It’s a tricky time to be a food marketer — navigating the Wild West of consumer expectations and unregulated food claims like “natural.”
According to the most recent Consumer Reports Survey, 73 percent of consumers seek out foods labeled as “natural”. But, “natural” is not a legal or regulated term. The FDA signaled a few years ago that it would eventually provide some clarity, but marketers are currently operating in a grey area.
There’s been a push the last few years toward “clean labeling” in traditional processed foods. Brands are revamping their ingredient decks toward simplicity.
At the same time, “natural” is sometimes used for its “health halo.” But “natural” does not necessarily equate to “healthy”. Chipotle is the poster brand for this. The brand’s all-natural positioning can overshadow the actual health profile of the products. The typical order at Chipotle has about 1,070 calories, more than half the calories that adults are supposed to eat in an entire day.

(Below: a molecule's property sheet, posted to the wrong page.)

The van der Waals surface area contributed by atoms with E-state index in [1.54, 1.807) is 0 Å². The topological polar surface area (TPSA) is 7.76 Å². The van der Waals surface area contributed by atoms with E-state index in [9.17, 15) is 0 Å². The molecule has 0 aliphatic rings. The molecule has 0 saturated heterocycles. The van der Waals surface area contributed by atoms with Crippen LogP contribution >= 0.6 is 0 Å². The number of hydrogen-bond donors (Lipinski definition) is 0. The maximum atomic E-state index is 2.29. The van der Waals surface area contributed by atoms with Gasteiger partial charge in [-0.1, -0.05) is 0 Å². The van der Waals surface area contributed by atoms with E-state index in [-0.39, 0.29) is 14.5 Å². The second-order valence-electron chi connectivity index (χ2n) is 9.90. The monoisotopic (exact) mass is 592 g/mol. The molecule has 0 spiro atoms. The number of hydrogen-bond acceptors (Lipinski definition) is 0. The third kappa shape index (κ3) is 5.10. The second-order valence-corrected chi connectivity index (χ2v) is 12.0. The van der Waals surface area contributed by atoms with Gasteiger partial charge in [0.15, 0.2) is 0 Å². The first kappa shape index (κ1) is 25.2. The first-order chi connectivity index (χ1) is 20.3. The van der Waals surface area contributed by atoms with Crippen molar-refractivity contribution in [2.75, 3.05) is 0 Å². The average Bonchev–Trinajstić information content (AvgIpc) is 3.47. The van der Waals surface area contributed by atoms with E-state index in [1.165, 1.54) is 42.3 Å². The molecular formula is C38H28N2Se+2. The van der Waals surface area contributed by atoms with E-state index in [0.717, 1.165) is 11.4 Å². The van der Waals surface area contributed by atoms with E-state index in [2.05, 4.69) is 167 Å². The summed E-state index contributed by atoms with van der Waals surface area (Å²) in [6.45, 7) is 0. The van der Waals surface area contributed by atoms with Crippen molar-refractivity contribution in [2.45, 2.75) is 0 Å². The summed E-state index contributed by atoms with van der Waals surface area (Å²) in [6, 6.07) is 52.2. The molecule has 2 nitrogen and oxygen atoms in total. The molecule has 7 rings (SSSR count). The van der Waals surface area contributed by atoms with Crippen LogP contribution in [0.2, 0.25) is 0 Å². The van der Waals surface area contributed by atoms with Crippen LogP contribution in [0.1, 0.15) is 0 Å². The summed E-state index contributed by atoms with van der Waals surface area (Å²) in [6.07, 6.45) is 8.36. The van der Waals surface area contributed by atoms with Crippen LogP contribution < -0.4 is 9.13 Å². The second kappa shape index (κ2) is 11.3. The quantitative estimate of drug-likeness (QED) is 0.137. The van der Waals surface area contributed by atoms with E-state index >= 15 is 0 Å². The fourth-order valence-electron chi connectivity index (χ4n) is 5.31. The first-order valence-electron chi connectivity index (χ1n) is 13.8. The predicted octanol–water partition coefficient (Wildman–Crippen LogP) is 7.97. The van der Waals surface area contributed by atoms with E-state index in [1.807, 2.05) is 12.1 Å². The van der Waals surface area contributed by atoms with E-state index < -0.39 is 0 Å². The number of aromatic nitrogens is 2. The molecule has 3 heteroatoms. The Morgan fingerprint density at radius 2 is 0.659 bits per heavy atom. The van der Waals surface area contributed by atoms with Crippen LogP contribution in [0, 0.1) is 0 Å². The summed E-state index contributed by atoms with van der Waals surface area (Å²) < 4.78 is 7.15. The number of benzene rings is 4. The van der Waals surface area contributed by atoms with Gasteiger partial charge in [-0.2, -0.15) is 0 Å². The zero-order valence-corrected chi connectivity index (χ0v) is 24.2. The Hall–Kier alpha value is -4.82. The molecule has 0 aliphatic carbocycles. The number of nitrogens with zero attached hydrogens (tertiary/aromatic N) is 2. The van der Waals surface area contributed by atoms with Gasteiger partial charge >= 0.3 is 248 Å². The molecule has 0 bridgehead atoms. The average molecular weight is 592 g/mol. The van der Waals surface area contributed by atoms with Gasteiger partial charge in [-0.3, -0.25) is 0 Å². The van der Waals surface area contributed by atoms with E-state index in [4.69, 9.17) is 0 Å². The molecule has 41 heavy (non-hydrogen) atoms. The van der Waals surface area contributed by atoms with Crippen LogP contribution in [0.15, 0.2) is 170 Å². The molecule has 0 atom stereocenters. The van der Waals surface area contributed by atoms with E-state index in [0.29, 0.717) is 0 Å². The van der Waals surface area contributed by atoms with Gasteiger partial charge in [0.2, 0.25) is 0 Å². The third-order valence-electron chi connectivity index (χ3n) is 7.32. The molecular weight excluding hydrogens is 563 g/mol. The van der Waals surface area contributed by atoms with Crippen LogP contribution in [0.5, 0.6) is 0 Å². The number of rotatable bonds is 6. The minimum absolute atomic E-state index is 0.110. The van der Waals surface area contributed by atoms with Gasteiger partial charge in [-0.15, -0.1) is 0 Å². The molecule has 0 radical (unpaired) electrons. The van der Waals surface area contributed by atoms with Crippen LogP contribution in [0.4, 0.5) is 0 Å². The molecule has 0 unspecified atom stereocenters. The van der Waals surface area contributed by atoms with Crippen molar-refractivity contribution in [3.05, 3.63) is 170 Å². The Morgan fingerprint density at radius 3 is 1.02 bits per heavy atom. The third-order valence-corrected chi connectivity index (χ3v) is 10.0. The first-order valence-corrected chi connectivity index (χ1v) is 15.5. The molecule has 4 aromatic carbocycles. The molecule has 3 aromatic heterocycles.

In the meantime, lawsuits have surged, challenging how brands use the claim “natural.” Last week, The New York Times profiled over 300 class-action lawsuits filed in the last couple years around the “natural” claim, mostly in food, but increasingly in other categories.
At the Natural Products Expo West, a lawyer started her panel on natural labeling by asking the audience, “Who’s here to not get sued?”
One commentator opined, “words like ‘natural’ create expectations that the realities of commercial food production cannot justify.”
Here are a couple related cartoons I’ve drawn over the years.
“Health Food Marketing” (May 2015)
“The Art of Greenwashing” (July 2007)